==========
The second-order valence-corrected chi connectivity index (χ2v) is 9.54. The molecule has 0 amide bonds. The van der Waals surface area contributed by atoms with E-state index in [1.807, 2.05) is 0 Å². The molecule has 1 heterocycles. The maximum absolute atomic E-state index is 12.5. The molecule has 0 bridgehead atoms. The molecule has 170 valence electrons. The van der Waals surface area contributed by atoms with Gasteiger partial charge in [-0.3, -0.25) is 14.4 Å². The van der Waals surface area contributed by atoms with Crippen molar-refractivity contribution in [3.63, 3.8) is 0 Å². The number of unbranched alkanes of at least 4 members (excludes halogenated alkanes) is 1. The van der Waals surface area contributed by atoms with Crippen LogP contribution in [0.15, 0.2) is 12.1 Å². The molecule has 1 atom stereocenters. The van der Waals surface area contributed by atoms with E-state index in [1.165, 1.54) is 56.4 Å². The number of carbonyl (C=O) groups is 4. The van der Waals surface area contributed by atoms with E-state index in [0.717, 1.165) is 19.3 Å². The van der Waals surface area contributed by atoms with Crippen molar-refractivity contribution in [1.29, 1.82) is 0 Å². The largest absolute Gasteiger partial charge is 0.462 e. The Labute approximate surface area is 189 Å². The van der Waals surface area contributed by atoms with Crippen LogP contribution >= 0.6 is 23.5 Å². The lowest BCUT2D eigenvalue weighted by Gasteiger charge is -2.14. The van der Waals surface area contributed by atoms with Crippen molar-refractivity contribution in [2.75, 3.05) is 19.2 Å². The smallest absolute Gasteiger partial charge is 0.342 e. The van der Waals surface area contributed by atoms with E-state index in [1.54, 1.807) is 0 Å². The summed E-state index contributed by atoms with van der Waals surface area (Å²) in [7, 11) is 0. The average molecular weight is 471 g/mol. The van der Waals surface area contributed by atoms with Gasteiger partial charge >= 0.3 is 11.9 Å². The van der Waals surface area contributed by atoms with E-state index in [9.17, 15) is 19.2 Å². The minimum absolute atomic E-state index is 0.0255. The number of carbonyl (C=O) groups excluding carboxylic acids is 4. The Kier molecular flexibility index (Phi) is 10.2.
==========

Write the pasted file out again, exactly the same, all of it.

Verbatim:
The second-order valence-corrected chi connectivity index (χ2v) is 9.54. The molecule has 0 amide bonds. The van der Waals surface area contributed by atoms with E-state index in [1.807, 2.05) is 0 Å². The molecule has 1 heterocycles. The maximum absolute atomic E-state index is 12.5. The molecule has 0 bridgehead atoms. The molecule has 170 valence electrons. The van der Waals surface area contributed by atoms with Gasteiger partial charge in [-0.3, -0.25) is 14.4 Å². The van der Waals surface area contributed by atoms with Crippen molar-refractivity contribution in [3.63, 3.8) is 0 Å². The number of unbranched alkanes of at least 4 members (excludes halogenated alkanes) is 1. The van der Waals surface area contributed by atoms with Crippen LogP contribution in [0.15, 0.2) is 12.1 Å². The molecule has 1 atom stereocenters. The van der Waals surface area contributed by atoms with E-state index in [1.165, 1.54) is 56.4 Å². The number of carbonyl (C=O) groups is 4. The van der Waals surface area contributed by atoms with E-state index in [0.717, 1.165) is 19.3 Å². The van der Waals surface area contributed by atoms with Crippen molar-refractivity contribution in [1.29, 1.82) is 0 Å². The largest absolute Gasteiger partial charge is 0.462 e. The Labute approximate surface area is 189 Å². The van der Waals surface area contributed by atoms with Crippen LogP contribution >= 0.6 is 23.5 Å². The lowest BCUT2D eigenvalue weighted by Gasteiger charge is -2.14. The van der Waals surface area contributed by atoms with Crippen molar-refractivity contribution in [2.75, 3.05) is 19.2 Å². The smallest absolute Gasteiger partial charge is 0.342 e. The van der Waals surface area contributed by atoms with E-state index in [1.54, 1.807) is 0 Å². The summed E-state index contributed by atoms with van der Waals surface area (Å²) in [7, 11) is 0. The average molecular weight is 471 g/mol. The van der Waals surface area contributed by atoms with Gasteiger partial charge >= 0.3 is 11.9 Å². The van der Waals surface area contributed by atoms with E-state index in [9.17, 15) is 19.2 Å². The minimum absolute atomic E-state index is 0.0255. The number of carbonyl (C=O) groups excluding carboxylic acids is 4. The Kier molecular flexibility index (Phi) is 10.2.